However, the Supreme Court put a stop to this use of UMC in FTC v. Raladam Co., 283 U.S. 643 (1931), holding that “[u]nfair trade methods [such as false advertising] are not per se unfair methods of competition. If broader powers be desirable, they must be conferred by Congress.” In response to Raladam, Congress passed the Wheeler Lea Act to give the FTC its UDAP authority to protect consumers, regardless of whether such acts or practices injure a competitor. Attempting to re-combine the separate powers of UMC and UDAP on the theory that deceptive acts distort competition conflicts with the Supreme Court’s interpretation of the FTC Act and congressional intent in the Wheeler-Lea Act. 

Further, conflating the authorities granted to the Commission to prevent UMC with the separate authorities UDAP creates an even greater uncertainty around the merger and acquisition review process introducing the possibility that the Commission will use its authorities under one statute to achieve objectives that Congress intended to be governed by other statutory authorities, such as the Clayton Act. This will discourage legitimate business activity and likely lead to increased judicial scrutiny. 

The FTC Should Tailor Proposed Remedies to Fit the Alleged Anticompetitive Conduct 

In discussing the agency’s proposed approach to merger review, the Draft Plan proposes to seek very aggressive remedies: 

Increase the use of structural remedies in consent orders and seek increased use in litigated matters. Likewise, decrease the use of behavioral remedies in consent orders and seek them less often in litigated matters. Encourage parties to propose standalone, operating businesses as settlements. Increase use of provisions to improve worker mobility including restricting the use of non-compete provisions. Seek higher penalties for order violations and HSR violations. Increase use of prior approval provisions to prevent illegal transactions in the same markets as those already under order.9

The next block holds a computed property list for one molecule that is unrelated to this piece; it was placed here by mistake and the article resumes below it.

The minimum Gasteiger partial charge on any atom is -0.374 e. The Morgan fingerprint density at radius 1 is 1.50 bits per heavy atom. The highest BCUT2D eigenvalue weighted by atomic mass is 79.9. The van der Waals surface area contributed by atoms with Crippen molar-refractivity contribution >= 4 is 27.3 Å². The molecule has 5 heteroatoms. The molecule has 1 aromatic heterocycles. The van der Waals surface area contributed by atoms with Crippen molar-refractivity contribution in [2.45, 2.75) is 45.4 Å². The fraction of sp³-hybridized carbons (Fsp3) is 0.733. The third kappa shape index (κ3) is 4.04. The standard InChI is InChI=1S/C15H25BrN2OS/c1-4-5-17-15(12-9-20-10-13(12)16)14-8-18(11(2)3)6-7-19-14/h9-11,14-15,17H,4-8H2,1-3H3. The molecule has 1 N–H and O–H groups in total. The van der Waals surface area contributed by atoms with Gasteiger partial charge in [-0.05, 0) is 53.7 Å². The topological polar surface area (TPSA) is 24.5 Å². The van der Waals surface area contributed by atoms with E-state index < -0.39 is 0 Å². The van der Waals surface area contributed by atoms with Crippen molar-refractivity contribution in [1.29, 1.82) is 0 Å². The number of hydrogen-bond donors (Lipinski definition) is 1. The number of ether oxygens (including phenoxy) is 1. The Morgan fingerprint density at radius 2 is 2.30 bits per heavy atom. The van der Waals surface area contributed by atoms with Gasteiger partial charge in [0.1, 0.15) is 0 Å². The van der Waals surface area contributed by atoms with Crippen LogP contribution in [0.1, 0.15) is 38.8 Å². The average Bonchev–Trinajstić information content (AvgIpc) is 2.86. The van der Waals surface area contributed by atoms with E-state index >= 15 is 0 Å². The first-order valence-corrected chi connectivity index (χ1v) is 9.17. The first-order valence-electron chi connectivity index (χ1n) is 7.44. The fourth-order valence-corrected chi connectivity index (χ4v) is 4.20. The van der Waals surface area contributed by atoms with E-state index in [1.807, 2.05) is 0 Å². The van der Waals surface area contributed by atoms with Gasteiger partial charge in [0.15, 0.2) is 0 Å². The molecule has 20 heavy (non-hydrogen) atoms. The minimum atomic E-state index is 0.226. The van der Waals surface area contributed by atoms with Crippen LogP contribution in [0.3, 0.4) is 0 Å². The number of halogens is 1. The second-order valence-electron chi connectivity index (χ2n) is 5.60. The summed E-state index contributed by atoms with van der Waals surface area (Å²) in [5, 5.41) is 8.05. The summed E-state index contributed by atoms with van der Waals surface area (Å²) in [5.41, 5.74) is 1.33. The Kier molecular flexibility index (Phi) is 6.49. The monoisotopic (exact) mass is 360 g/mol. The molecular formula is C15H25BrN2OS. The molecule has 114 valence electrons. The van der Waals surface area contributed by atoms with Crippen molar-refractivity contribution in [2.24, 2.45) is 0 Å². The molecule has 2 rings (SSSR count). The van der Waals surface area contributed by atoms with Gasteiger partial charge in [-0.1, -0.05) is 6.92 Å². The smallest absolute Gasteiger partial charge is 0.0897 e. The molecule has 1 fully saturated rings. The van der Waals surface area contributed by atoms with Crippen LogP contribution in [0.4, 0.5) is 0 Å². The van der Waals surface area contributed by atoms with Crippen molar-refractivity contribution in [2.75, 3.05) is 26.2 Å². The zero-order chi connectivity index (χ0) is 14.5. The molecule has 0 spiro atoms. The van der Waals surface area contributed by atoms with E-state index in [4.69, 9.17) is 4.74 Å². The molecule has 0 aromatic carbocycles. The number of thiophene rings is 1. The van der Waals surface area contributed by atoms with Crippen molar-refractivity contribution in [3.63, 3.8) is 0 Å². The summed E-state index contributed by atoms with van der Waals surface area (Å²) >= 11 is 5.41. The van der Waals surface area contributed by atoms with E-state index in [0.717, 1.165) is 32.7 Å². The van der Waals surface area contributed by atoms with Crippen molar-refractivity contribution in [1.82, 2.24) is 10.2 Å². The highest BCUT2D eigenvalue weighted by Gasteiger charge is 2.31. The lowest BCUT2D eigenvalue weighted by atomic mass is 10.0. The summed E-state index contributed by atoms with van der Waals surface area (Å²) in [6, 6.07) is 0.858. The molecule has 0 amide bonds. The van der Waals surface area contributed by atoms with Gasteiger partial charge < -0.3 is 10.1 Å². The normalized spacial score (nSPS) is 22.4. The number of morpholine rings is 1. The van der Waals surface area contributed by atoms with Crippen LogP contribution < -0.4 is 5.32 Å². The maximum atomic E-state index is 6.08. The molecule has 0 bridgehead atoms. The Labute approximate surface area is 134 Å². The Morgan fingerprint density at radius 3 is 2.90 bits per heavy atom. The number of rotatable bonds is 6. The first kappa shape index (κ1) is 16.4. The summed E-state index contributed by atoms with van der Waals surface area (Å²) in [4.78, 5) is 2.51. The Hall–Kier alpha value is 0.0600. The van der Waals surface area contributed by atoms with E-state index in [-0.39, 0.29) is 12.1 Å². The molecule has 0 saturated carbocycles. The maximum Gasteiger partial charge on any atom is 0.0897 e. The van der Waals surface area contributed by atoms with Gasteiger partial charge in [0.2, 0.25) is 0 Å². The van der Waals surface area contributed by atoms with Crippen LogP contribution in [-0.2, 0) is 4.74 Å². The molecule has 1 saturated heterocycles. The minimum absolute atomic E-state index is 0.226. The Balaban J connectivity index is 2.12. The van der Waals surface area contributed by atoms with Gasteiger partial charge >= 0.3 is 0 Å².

Instead of this approach, the FTC should tailor its proposed remedies to address the purportedly anticompetitive behavior.  Certainly, the FTC should seek structural relief and other serious penalties where appropriate. Yet, the Draft Plan suggests that the agency is prepared to seek penalties that may well be disproportionate to the conduct at issue.  This raises significant concerns that the Commission will attempt to use merger review as means to impose quasi regulatory requirements on businesses in order to advance policy objectives beyond preserving market competition. This approach will discourage legitimate business activity, harm consumers, and likely lead the agency to significant judicial setbacks. 

The FTC Should Follow Principles of Due Process in Consumer Protection Cases 

The Commission states that it seeks to: 

Identify, investigate, take actions against, and deter unfair or deceptive acts or practices that harm the public.